Thailand’s Red Shirts shake the regime

Hundreds of thousands of Red Shirt demonstrators took to the streets of Thailand over the last few weeks, demanding democracy.  The Red Shirts have been holding peaceful protests in Bangkok since mid-March, demanding that the government calls new elections.  This show of force proved the strength of the movement.  It dispelled the lies of the royalist government and the media, who claim that the Red Shirts are not representative of the majority of the population.

The police and the army have attacked the movement. There were battles between protesters and the state in the capital Bangkok last weekend.  At least 17 demonstrators and four police officers were killed in clashes.

An army coup overthrew the government of millionaire and populist politician Thaksin Shinawatra in 2006.  Due to a vacuum on the left, he had managed to inspire millions of ordinary Thais.  The Red Shirts like Thaksin—but they are not just being used by him or fighting only for his return.  They want real democracy and social justice.

The mass democracy movement is starting to question the entire elite structure, including the monarchy.  Jatuporn Prompan, a protest leader, said, “There is no more negotiation. Red Shirts will never negotiate with murderers.  Although the road is rough and full of obstacles, it’s our duty to honour the dead by bringing democracy to this country.”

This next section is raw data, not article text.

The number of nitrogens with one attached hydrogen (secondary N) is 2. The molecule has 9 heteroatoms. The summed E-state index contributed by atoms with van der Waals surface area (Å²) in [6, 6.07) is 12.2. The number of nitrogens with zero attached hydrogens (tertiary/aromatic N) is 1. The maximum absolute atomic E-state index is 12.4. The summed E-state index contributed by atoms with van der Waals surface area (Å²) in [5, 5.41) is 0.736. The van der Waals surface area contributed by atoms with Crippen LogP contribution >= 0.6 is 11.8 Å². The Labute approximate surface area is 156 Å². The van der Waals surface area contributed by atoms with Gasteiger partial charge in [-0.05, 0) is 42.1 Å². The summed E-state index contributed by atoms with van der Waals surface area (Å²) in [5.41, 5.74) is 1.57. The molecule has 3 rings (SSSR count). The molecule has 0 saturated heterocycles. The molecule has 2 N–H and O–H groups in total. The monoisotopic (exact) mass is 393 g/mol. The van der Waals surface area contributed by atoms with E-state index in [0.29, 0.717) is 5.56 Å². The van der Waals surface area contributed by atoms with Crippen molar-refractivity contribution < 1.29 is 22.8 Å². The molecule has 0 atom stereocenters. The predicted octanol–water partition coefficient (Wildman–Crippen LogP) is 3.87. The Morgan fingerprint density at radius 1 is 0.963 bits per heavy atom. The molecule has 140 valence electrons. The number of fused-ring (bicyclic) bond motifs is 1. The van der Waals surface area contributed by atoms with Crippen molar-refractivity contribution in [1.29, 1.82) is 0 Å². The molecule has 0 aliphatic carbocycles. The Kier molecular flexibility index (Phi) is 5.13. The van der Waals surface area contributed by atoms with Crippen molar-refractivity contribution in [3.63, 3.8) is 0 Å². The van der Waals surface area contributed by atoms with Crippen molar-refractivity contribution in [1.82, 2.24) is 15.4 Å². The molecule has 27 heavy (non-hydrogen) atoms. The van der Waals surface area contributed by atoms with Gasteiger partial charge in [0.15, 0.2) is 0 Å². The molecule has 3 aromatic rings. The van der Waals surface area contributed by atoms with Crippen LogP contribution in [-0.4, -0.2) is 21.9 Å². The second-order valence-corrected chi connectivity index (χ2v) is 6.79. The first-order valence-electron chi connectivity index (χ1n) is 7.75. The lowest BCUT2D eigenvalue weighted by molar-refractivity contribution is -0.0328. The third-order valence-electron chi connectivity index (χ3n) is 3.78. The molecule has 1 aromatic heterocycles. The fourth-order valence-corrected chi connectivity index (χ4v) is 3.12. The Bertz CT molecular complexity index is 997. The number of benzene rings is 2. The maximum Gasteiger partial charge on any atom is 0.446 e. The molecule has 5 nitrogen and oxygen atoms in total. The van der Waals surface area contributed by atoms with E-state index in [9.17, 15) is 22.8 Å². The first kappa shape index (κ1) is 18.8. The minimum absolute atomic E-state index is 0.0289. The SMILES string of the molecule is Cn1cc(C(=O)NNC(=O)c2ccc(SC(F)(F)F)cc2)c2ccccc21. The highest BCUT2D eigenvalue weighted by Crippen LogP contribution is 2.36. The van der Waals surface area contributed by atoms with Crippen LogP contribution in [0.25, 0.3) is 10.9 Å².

The vast majority of Red Shirts are poor people and their leaders are at last talking openly about a “class struggle” between the people and the elites.  This is the most profound political crisis and unrest since the 2006 coup.  Many commentators try to explain the conflict as an elite dispute between Thaksin and the conservatives.  But the missing element in most analysis is the actions of millions of ordinary people.

The military-backed Democratic Party government of Abhisit Vejjajiva has declared a state of emergency and issued arrest warrants for Red Shirt leaders.  It has attempted to close down internet and satellite media or websites that don’t follow the government line.  How the movement, and the Thai ruling class, respond to the dynamic situation will shape the country’s future.